The Supreme Court on Friday emphasised that the child adoption process in India needs to be streamlined as there are three-to-four years waiting period under the Central Adoption Resource Authority (CARA) to adopt a single child while there are “lakhs and lakhs of orphan children waiting to be adopted”.
The top court had earlier also termed the process as “very tedious” and said that there is an urgent need for the procedures to be “streamlined”.
A bench of Justices DY Chandrachud, AS Bopanna, and JB Pardiwala told Additional Solicitor General KM Nataraj, appearing for the Centre, “There are a lot of young couples waiting to adopt the child but the process is so tedious that it takes three to four years to get a single child to be adopted through the CARA.
Can you imagine a three to four years period to adopt a child in India? It should be made simpler.
There are lakhs and lakhs of orphan children waiting to be adopted”.
Nataraj said that the government is seized of the issue and sought six weeks to come up with a reply to a plea filed by an NGO seeking to simplify the process of child adoption in the country.
The bench asked Nataraj to ask someone responsible from the Ministry of Child Development to hold a meeting and look into the suggestions of the NGO ‘The Temple of Healing’ and prepare a report to be filed in the top court.
It asked Piyush Saxena, secretary of the NGO, who appeared in person to share his petition to the ASG and give his suggestions to the officials in the ministry on how to make the adoption process simpler.
The bench posted the matter for further hearing in October.
On August 5, the top court said the child adoption process in India is “very tedious” and that there is an urgent need for the procedures to be “streamlined”.
It had asked Nataraj, appearing for the Centre, to file its response to a PIL detailing steps to streamline the process of adoption of children in the country.
“The reason we have issued notice on the PIL is that the process of child adoption is very tedious in India. The Central Adoption Resource Authority (CARA) has an annual capacity of 2,000 adoptions which has now increased to 4,000. There are three crore children who are orphans in this country. There is an urgent need for the process to be streamlined,” the top court had observed.
The court has asked the Centre to consider the suggestions of the PIL petitioner and file a response about the steps taken to streamline the process.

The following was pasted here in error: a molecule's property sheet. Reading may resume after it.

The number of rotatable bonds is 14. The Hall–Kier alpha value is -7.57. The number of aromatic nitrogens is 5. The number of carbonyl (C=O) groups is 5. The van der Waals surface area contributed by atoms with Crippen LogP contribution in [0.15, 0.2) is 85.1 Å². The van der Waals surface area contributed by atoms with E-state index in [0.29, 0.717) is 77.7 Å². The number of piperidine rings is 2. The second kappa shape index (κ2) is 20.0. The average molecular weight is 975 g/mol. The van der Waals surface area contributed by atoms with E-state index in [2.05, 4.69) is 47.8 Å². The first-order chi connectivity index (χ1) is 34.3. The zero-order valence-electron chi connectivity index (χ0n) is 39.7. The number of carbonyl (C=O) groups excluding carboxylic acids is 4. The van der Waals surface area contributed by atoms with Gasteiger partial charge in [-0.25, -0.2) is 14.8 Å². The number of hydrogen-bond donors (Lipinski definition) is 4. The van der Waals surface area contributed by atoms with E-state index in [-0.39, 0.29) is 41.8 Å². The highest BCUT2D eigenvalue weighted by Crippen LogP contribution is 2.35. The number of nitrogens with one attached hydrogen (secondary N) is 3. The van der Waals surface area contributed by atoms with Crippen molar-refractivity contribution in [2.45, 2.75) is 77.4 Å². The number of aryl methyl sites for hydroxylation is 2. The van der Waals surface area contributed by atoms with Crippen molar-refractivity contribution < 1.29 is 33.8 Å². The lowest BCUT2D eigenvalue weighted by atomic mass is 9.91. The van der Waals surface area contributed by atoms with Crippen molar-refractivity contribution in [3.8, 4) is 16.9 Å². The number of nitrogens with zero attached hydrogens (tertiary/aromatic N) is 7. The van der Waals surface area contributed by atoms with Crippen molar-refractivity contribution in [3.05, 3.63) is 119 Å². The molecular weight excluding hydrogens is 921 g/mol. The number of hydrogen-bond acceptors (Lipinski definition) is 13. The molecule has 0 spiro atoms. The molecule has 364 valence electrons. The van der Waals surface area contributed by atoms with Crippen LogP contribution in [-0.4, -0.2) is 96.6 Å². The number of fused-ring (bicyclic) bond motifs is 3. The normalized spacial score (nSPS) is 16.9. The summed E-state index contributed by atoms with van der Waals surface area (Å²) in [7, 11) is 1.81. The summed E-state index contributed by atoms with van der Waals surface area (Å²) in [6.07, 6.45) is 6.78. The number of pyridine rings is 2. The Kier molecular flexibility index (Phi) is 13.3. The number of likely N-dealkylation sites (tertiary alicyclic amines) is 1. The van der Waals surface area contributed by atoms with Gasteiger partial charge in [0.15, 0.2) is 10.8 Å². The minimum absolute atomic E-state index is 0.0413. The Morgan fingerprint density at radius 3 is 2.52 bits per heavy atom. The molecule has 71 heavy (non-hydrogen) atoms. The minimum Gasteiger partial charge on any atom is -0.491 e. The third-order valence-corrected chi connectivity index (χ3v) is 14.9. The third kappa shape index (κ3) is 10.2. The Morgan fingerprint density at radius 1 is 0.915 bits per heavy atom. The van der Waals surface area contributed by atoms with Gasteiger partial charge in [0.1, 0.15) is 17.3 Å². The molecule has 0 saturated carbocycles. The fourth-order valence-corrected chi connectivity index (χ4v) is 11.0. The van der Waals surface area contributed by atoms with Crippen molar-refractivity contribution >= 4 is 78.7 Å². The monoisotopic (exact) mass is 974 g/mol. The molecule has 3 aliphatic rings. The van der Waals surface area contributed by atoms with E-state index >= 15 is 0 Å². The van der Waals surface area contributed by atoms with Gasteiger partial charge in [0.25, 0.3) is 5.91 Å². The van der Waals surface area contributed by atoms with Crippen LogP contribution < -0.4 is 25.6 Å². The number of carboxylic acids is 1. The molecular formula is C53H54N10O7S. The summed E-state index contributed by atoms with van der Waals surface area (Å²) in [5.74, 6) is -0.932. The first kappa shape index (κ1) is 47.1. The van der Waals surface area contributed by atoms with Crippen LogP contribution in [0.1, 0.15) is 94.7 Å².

The apex court had said it was earlier apprehensive about the intention of the NGO but when it came to know about Piyush Saxena, appearing for the NGO and who has left his job in a big corporate firm to pursue the cause, it had issued notice.
On April 11, the top court agreed to hear the plea seeking to simplify the legal process for child adoption in India, saying only 4,000 adoptions take place annually in the country.
It had issued notice to the Centre after Saxena, appearing for the NGO, said he had made several representations to the Union Ministry of Women and Child Development for simplifying the process of child adoption but nothing has happened till now.
Saxena had submitted that as per the data available in the public domain there are only 4,000 child adoptions annually but till last year there were three crore orphaned children in the country.
Several infertile couples are willing to have a child, he added.
“Last year, during the pandemic the ministry issued a notification that it has relaxed the norms but this could be done on a regular basis,” he had said.
The top court had questioned Saxena to say he represents an organisation and what it has to do with the adoption process.
“I am the secretary in the ‘The Temple of Healing’ and we don’t accept a donation or charge any money and provide treatment of various ailments through naturopathy”, Saxena had said.
He had added that the Child Adoption Resource Information and Guidance System may appoint a few trained “adoption preparers” on the lines of the Income Tax preparer scheme of 2006.
He said they can help prospective parents to complete the cumbersome paperwork required for adoption.
Saxena further submitted that there is also an anomaly on the legislature front as adoption is being governed by the Hindu Adoption and Maintenance Act of 1956, whose nodal ministry is the Ministry of Law and Justice, while the aspects of orphans are dealt with by the Ministry of Women and Child Development.
“The Ministry of Women and Child Development asked me for a detailed written submission which I gave them last March but till now no action has been taken. They don’t want any action to be taken as they worry that children may go into the wrong hands”, he had said.